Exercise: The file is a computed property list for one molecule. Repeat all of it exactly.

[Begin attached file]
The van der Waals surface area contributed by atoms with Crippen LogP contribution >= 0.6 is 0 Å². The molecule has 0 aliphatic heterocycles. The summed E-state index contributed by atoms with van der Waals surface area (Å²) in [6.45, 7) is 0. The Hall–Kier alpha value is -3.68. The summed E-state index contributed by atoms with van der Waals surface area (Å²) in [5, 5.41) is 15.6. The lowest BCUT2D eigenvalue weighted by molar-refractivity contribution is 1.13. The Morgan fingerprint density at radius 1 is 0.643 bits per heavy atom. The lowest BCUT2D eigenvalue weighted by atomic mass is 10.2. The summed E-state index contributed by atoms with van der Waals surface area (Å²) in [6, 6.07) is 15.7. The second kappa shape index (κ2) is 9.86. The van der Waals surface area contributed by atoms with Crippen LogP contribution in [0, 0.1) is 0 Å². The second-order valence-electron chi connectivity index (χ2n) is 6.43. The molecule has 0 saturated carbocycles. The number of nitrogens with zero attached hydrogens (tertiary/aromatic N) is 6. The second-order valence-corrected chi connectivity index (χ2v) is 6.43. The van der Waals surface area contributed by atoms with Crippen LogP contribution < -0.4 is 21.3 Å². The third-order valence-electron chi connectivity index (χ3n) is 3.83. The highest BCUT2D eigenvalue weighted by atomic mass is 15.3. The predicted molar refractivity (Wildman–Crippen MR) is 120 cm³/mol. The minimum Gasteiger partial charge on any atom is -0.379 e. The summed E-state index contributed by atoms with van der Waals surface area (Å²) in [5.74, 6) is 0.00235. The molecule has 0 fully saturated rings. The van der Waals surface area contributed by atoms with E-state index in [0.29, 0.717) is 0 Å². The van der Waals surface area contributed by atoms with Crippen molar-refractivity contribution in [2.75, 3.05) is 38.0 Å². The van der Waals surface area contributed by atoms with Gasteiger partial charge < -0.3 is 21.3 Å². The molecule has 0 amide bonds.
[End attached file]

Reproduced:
The van der Waals surface area contributed by atoms with Crippen LogP contribution >= 0.6 is 0 Å². The molecule has 0 aliphatic heterocycles. The summed E-state index contributed by atoms with van der Waals surface area (Å²) in [6.45, 7) is 0. The Hall–Kier alpha value is -3.68. The summed E-state index contributed by atoms with van der Waals surface area (Å²) in [5, 5.41) is 15.6. The lowest BCUT2D eigenvalue weighted by molar-refractivity contribution is 1.13. The Morgan fingerprint density at radius 1 is 0.643 bits per heavy atom. The lowest BCUT2D eigenvalue weighted by atomic mass is 10.2. The summed E-state index contributed by atoms with van der Waals surface area (Å²) in [6, 6.07) is 15.7. The second kappa shape index (κ2) is 9.86. The van der Waals surface area contributed by atoms with Crippen LogP contribution in [0, 0.1) is 0 Å². The second-order valence-electron chi connectivity index (χ2n) is 6.43. The molecule has 0 saturated carbocycles. The number of nitrogens with zero attached hydrogens (tertiary/aromatic N) is 6. The second-order valence-corrected chi connectivity index (χ2v) is 6.43. The van der Waals surface area contributed by atoms with Crippen LogP contribution < -0.4 is 21.3 Å². The third-order valence-electron chi connectivity index (χ3n) is 3.83. The highest BCUT2D eigenvalue weighted by atomic mass is 15.3. The predicted molar refractivity (Wildman–Crippen MR) is 120 cm³/mol. The minimum Gasteiger partial charge on any atom is -0.379 e. The summed E-state index contributed by atoms with van der Waals surface area (Å²) in [5.74, 6) is 0.00235. The molecule has 0 fully saturated rings. The van der Waals surface area contributed by atoms with E-state index in [0.29, 0.717) is 0 Å². The van der Waals surface area contributed by atoms with Crippen molar-refractivity contribution in [2.75, 3.05) is 38.0 Å². The van der Waals surface area contributed by atoms with Gasteiger partial charge < -0.3 is 21.3 Å². The molecule has 0 amide bonds.